Oral Collagen – Hype or Hero?

Let’s talk collagen supplements. I’ve been meaning to write this blog post for months but have not found the time. So apologies for the delay, and here it is – dr Sarah xx

I’m going to confess, for a long time I considered collagen supplements to be complete bollocks.

How could taking collagen orally lead to there being more collagen in your skin? It would have to be absorbed through your gut, where it would get broken down into its basic protein constituents, travel through your blood, find its way to the dermis of your skin and then reconstruct itself back into collagen. Nah, why not just eat more protein? My cynical, scientific brain could not allow me to advocate spending money on something that appeared to make no sense. 

But, the thing about being a cynical scientist is that you always remain open to new ideas and are willing to alter your opinion in the face of new evidence. And some months ago I read a paper that managed to change my mind. 

Firstly, what actually is collagen?

Collagen is the main structural protein in our bodies, responsible for the mechanical support and shape of our bones, cartilage, tendons and of course the skin, where it makes up 75% of the total weight of our cutaneous tissue. As well as providing structure, collagen works as a team with elastin, hyaluronic acid and a molecule called reticulin to provide a support network for all the other cells of the skin – including our fibroblasts, keratinocytes and melanocytes.

Sadly, as we age, this support network becomes increasingly fragmented – our collagen fibres get shorter and less organised and we see an increase in enzymes (metalloproteinases) that actually work against us by degrading our collagen fibres and preventing the synthesis of new collagen from our fibroblasts. This is termed “intrinsic” ageing, and coupled with the “extrinsic” ageing caused by our environment and lifestyle choices, it all leads to functional and structural changes in the skin:

  • volume reduction
  • loss of elasticity
  • decreased epidermal thickness
  • increased wrinkles and fine liens
  • decreased capacity to hold moisture in the skin 

Being able to take collagen by mouth and have it reverse all these changes sounds like a golden ticket, right? But the evidence out there was previously a bit dodgy – some small studies were done; some showed improvements in all those signs of ageing listed above; some showed no benefit at all. So I was not convinced.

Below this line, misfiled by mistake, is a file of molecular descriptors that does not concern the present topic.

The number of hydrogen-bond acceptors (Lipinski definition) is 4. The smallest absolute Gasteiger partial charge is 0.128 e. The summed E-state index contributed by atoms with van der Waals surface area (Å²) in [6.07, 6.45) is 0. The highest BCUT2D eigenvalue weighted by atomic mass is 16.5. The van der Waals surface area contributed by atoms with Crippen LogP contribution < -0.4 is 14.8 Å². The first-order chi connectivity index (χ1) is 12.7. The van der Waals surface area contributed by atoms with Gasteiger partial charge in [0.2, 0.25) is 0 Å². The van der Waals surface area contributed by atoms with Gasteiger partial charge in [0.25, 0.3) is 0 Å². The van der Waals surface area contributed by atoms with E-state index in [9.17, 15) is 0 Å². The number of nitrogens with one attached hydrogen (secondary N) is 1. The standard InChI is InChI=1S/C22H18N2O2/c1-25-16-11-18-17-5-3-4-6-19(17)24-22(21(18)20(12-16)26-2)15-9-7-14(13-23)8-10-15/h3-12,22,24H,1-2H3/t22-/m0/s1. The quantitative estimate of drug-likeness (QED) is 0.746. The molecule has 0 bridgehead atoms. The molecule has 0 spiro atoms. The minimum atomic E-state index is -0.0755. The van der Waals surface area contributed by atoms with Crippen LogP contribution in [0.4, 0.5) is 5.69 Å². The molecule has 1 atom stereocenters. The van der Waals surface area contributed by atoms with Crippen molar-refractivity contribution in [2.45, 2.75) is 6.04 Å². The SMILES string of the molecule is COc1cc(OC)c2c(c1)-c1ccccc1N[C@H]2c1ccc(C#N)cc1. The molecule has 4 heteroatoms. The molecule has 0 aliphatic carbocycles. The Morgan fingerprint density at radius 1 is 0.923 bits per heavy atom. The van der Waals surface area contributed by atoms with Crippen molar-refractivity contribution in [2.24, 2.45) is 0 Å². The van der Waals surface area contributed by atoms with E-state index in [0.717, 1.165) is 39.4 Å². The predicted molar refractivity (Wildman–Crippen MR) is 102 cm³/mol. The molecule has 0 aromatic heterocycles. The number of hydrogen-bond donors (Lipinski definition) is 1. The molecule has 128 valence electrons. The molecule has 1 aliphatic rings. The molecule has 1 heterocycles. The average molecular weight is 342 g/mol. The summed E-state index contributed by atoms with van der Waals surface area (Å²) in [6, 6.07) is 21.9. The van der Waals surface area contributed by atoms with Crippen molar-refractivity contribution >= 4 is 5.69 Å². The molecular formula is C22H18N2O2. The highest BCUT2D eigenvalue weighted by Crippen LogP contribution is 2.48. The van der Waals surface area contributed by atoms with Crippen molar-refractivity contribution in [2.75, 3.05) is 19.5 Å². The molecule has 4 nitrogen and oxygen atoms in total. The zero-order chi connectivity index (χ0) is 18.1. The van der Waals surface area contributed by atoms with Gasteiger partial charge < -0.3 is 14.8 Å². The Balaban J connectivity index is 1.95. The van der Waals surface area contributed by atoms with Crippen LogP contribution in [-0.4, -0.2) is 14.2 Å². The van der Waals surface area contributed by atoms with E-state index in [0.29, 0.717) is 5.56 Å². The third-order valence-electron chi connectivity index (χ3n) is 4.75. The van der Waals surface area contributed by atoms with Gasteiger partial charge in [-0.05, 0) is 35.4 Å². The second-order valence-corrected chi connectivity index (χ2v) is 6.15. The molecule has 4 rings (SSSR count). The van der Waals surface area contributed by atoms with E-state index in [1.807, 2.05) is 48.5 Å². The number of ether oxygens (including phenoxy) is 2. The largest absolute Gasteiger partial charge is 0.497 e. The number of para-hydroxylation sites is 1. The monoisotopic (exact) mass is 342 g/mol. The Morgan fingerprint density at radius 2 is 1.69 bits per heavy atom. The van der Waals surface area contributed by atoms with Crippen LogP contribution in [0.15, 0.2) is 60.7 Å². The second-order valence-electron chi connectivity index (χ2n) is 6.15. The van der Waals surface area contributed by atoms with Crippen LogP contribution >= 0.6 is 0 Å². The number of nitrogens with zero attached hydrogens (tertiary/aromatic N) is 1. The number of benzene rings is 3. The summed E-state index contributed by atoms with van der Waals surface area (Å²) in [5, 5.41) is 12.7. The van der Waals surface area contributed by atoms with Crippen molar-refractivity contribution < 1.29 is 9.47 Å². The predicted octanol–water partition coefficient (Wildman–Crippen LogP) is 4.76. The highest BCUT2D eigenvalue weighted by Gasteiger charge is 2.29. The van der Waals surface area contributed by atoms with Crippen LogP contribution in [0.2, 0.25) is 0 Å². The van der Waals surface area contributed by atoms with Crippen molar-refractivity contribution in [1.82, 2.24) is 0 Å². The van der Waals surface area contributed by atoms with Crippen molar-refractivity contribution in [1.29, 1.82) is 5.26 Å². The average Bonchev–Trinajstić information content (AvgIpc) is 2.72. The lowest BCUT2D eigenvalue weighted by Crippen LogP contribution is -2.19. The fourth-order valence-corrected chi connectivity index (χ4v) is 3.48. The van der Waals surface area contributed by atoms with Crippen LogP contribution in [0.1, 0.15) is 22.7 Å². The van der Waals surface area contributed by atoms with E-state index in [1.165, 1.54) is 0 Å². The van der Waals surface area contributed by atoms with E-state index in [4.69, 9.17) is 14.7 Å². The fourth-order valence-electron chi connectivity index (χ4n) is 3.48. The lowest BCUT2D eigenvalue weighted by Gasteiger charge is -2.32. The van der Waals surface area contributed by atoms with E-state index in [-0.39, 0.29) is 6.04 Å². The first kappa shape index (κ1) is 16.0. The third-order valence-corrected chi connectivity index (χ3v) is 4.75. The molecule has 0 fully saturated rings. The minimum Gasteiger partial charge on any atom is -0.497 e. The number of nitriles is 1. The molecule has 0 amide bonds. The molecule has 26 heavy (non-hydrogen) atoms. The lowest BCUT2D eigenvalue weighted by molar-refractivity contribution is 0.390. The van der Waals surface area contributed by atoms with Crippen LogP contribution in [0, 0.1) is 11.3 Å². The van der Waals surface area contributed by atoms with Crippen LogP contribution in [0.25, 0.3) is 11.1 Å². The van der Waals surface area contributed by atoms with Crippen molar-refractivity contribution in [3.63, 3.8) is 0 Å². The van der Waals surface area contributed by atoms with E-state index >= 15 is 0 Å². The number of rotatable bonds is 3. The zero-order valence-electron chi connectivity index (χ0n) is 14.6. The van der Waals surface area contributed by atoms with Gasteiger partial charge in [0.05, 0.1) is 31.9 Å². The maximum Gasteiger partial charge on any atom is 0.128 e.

The paper that won me over was a systematic review – a statistical analysis of a number of studies looking at the role of oral hydrolysed collagen (HC) supplements in preventing skin aging in humans. It’s a very long paper with lots of maths (see below for the reference if you would like to read it!) where all the available studies are pooled together and analysed as a group. The researchers found 33 separate studies, 14 of which were excluded as they were not scientifically robust, leaving 19 studies to be analysed. 

The results?  The upshot is basically that oral collagen peptide supplements can achieve the following:

  • improved skin hydration
  • improved skin elasticity
  • increased dermal density
  • reduced facial wrinkles
  • improved dermal collagen synthesis by fibroblasts

The beneficial effects were apparent at 60-90 days after starting the supplement and carried on for at least another 30 days after people stopped taking them.

How much do you need? 

Daily intake of 2.5g (2500mg) of collagen peptides is needed to achieve results. There was one study included in the analysis that showed there was no additional benefit from taking 5g a day, but in that particular trial they were examining the skin quality of the inner arm, which is exposed to minimal environment damage and so ages relatively slower than other body areas, and therefore we can’t necessarily extrapolate that to the effects on facial/neck skin. 

Since the meta-analysis that changed my mind, a few more studies have been published that have shown improvements in the skin with doses of hydrolysed collagen ranging from 500-5000mg per day. One of these trials was intentionally comparing 1g to 5g daily and found that whilst both doses led to an improvement in skin hydration, only the 5g dose improved elasticity.